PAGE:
Let’s get this straight.
Obviously the woman should always be believed. Obviously the female accuser is always right. Obviously Atticus Finch was a slimy misogynistic lawyer who defended an obviously guilty and deranged psychopathic rapist. Ditto for Emmit Till’s accuser. And of course, Brett Kavanaugh is guilty as charged.
Many are rightfully alarmed that the presumably well-intentioned “Me Too Movement” has spawned a dangerous societal shift that has resulted in mere accusations being sufficient to assume guilt absent any evidence. If one requires an explanation of this self-evident threat to basic principles, then that individual is beyond comprehension. There is, however, much more than meets the eye. While some predators such as Bill Cosby and Harvey Weinstein are facing justice, others are curiously ignored. Beyond that, political operatives have felt emboldened to weaponize this apparent degeneration of basic legal and moral tenets. The disgusting and deceitful behavior of the Democrats on the Senate Judiciary Committee during the Kavanaugh hearing is a most glaring example. The fact that credible charges, with corroborating evidence and witnesses, against Keith Ellison, Deputy Chair of the DNC, and candidate for Attorney General of Minnesota, are met with muted silence by his party and their cronies in the media, is a glaring example of the absolute malignancy of our poisonous political culture today. While some of the dimmer politicians naively believe they are championing a righteous cause, those that know better, yet continue to exploit a vicious political tactic that destroys both accused and accuser, are a vile and evil lot, undeserving to hold any political office. What more evidence is needed to show that political power and partisan advantage are the only principals valued by a group that deserves neither?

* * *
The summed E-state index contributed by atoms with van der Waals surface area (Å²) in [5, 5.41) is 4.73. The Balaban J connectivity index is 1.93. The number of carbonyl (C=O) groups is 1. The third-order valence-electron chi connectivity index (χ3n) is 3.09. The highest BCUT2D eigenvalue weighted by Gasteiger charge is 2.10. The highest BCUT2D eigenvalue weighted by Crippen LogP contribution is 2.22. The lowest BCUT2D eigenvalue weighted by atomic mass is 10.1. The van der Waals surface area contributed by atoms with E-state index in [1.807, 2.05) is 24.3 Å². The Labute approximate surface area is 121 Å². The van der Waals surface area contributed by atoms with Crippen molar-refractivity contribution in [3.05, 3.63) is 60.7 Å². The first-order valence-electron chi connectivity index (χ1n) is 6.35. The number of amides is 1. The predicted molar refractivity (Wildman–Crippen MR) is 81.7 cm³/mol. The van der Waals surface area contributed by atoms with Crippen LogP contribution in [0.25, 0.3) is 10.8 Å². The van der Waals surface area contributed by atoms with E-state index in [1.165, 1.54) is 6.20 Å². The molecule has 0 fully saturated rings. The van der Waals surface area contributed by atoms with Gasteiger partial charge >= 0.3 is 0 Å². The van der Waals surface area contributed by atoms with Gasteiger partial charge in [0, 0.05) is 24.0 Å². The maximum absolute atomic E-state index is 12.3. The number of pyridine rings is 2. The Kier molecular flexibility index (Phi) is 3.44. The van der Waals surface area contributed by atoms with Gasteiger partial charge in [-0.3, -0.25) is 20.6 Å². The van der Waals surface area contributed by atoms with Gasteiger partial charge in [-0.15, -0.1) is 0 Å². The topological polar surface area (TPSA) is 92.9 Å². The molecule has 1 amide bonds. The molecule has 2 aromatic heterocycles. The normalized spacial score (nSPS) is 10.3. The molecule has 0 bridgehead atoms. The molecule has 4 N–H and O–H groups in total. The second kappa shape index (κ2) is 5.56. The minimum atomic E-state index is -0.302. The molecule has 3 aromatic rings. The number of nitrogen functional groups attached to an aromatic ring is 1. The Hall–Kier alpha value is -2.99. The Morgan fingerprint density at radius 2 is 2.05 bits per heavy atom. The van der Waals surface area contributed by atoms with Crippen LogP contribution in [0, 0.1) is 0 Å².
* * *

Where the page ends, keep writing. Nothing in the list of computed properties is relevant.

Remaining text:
The list of sexual predators that never face accountability for their crimes is unfortunately and tragically long. The “Me Too Movement”, if managed properly, can play a vital role in insuring that that list is dramatically shortened. The list of lives destroyed by false allegations is also tragically long. Look up the Gary Dotson case from 1979 in Illinois. The lives and families of both accused and accuser were irreparably damaged. The two cases referred to at the beginning, one fictional ( “To Kill A Mockingbird” ), and one all too real in the case of Emmit Till, should serve as a dire warning of the danger to us as a society should we choose to go down this dark, slippery slope that will do nothing to alleviate the problem of sexual abuse. It will do everything to degrade and corrupt our relations with each other for a long time to come.
James E. McNally